ACCC calls for more protection for franchisees

With stronger penalty provisions.

ACCC deputy chair Mick Keogh (pictured) has called for changes to Australia’s Franchising Code of Conduct in a speech delivered at the National Franchise Convention Legal Symposium in Melbourne.

He said Australia’s Franchising Code of Conduct needs strengthening to better protect franchisees, including significantly increased penalties for breaches, and requiring improved and more meaningful information disclosure to franchisees.

These changes, in combination with stronger unfair contract terms (UCT) law, would help to improve the operations of franchise businesses in Australia.

“We want to see the Franchising Code strengthened, and supported by stronger penalty provisions, to ensure franchise systems operate well for all parties involved, to encourage compliance with franchise agreements, and to keep competition on an even keel,” Keogh said.

“It is in the interests of all involved in the sector to have a clear understanding of what is required by law, so that businesses focus on becoming more competitive and growing market share, rather than being tempted to take shortcuts that will ultimately damage the business, but also the reputation of the franchise sector as a whole,” he said.

In his speech, Mick Keogh recognised the importance of franchisees doing their due diligence including by seeking independent advice before investing in a franchise.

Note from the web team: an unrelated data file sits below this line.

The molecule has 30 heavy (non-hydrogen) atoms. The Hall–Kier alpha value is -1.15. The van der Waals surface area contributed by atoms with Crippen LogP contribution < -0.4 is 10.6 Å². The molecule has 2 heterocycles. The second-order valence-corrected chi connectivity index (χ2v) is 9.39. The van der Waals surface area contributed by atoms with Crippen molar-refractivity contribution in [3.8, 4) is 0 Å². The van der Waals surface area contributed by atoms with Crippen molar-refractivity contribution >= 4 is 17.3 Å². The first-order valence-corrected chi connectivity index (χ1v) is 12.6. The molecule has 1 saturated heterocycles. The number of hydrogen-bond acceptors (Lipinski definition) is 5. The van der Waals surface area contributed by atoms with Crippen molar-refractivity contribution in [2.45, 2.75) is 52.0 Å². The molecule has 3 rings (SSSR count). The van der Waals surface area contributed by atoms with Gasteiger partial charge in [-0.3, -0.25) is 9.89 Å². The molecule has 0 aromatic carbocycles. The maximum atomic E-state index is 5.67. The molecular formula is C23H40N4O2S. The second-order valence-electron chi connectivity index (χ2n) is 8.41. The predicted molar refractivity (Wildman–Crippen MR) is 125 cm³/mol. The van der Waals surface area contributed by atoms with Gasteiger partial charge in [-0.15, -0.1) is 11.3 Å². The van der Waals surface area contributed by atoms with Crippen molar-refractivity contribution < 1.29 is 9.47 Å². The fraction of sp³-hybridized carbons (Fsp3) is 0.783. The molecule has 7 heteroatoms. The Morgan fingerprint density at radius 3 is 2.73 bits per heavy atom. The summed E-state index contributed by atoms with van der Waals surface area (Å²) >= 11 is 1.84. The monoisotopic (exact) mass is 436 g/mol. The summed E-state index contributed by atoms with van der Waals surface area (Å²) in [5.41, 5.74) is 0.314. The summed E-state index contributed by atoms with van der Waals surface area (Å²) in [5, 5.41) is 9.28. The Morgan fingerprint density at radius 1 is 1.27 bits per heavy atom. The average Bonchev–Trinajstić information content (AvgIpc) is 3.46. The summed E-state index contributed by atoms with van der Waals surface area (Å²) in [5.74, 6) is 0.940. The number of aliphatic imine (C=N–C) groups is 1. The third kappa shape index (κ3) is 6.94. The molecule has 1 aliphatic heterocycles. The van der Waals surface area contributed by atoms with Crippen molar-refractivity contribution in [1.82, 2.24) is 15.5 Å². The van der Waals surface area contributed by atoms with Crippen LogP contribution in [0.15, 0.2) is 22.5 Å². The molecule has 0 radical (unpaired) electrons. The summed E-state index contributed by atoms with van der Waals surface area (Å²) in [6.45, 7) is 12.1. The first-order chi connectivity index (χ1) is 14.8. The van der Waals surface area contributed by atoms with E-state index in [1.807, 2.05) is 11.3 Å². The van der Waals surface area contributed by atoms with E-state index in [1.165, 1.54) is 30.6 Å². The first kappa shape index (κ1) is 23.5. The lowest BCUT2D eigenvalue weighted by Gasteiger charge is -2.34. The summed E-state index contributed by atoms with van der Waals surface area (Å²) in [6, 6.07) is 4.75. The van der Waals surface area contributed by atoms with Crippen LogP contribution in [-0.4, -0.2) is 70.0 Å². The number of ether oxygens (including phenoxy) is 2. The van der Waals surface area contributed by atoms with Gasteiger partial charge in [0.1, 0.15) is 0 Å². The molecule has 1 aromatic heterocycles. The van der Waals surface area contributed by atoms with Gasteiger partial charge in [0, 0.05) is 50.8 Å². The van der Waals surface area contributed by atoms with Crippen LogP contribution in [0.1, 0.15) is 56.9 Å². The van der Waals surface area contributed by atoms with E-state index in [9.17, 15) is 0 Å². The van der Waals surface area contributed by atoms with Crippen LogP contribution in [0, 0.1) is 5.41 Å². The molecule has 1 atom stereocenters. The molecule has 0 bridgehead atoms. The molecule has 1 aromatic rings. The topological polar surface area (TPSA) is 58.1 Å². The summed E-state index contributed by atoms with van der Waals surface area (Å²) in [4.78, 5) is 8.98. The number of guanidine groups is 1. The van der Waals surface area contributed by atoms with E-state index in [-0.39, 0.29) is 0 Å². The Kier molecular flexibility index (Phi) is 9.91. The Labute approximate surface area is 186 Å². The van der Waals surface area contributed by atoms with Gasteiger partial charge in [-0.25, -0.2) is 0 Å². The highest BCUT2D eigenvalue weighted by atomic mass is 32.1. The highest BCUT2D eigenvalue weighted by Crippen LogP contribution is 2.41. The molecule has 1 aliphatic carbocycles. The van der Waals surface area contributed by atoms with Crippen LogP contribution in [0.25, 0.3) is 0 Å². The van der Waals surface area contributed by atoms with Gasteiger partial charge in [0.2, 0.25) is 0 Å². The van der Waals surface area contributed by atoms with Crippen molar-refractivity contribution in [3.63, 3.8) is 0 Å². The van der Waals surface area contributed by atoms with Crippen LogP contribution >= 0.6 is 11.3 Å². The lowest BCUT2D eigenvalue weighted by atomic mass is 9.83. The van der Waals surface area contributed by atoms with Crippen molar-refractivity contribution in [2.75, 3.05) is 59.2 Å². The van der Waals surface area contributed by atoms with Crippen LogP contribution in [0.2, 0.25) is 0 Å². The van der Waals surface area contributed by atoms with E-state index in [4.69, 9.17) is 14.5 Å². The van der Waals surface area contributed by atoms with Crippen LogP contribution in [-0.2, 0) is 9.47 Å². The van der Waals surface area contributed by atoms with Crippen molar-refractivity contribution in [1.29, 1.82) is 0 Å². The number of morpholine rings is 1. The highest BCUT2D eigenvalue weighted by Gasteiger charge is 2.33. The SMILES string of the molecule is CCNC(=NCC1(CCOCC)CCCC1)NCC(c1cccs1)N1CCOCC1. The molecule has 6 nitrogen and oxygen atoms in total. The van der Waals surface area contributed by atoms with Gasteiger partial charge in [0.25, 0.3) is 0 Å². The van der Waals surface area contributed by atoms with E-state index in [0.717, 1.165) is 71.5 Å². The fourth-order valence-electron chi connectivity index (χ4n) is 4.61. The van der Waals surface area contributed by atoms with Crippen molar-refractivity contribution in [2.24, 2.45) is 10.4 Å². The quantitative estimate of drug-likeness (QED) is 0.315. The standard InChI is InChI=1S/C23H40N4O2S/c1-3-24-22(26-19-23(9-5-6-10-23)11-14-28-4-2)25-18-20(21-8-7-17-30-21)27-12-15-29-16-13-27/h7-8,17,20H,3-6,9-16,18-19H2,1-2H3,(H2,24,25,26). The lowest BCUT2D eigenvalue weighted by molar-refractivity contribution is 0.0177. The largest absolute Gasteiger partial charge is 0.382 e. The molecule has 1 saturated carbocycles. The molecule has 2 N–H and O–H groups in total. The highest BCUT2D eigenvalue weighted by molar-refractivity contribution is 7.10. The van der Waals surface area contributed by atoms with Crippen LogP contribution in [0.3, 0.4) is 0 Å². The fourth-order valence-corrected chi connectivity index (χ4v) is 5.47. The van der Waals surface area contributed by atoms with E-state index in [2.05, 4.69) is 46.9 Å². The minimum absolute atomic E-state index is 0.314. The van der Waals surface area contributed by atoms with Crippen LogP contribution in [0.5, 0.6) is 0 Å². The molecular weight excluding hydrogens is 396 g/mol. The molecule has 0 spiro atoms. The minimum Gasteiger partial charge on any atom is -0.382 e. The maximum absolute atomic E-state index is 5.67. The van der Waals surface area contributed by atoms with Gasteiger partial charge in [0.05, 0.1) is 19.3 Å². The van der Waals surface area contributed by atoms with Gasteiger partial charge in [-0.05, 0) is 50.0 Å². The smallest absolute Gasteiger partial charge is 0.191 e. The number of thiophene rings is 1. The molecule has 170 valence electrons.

The Franchise Council of Australia is recommending franchise systems be registered on a public register. However, Keogh raised concerns this may create the perception that information provided by franchisors has been audited and verified, or ‘accredited’, and would result in fewer potential franchisees doing their due diligence.

Keogh also raised a number of concerns with the business-to-business UCT laws, which work to protect small businesses from being forced to accept overly onerous or unfair terms in standard form contracts they are offered by big businesses.

“The biggest limitation within the current legislation is that unfair contract terms are not illegal. The worst that can happen under the law is that unfair terms are subject to legal challenge, the Court declares them to be unfair and effectively strikes them out of the contract. But a business does not face a penalty for including them in the first place,” he said.

“So, lacking a legal impediment, and without fear of financial penalties, businesses have an incentive to include potentially unfair terms in their contracts. We want to see this changed to more adequately protect small businesses, including franchisees.”

Keogh also updated delegates at the Convention about a potential ‘class exemption’ to allow small businesses, including franchisees, to negotiate collectively without having to seek the ACCC’s authorisation.

“A collective bargaining class exemption could provide a ‘safe harbour’, so that qualifying businesses like franchisees could engage in collective bargaining with a common supplier, without the risk of breaching competition law.

“Normally, the process for getting ACCC approval to collectively bargain can involve paying a lodgement fee and perhaps paying a lawyer, and in complex cases it can also take up to six months to finalise. However, the class exemption mechanism can streamline this process for many small businesses and franchisees, saving them time and money.”

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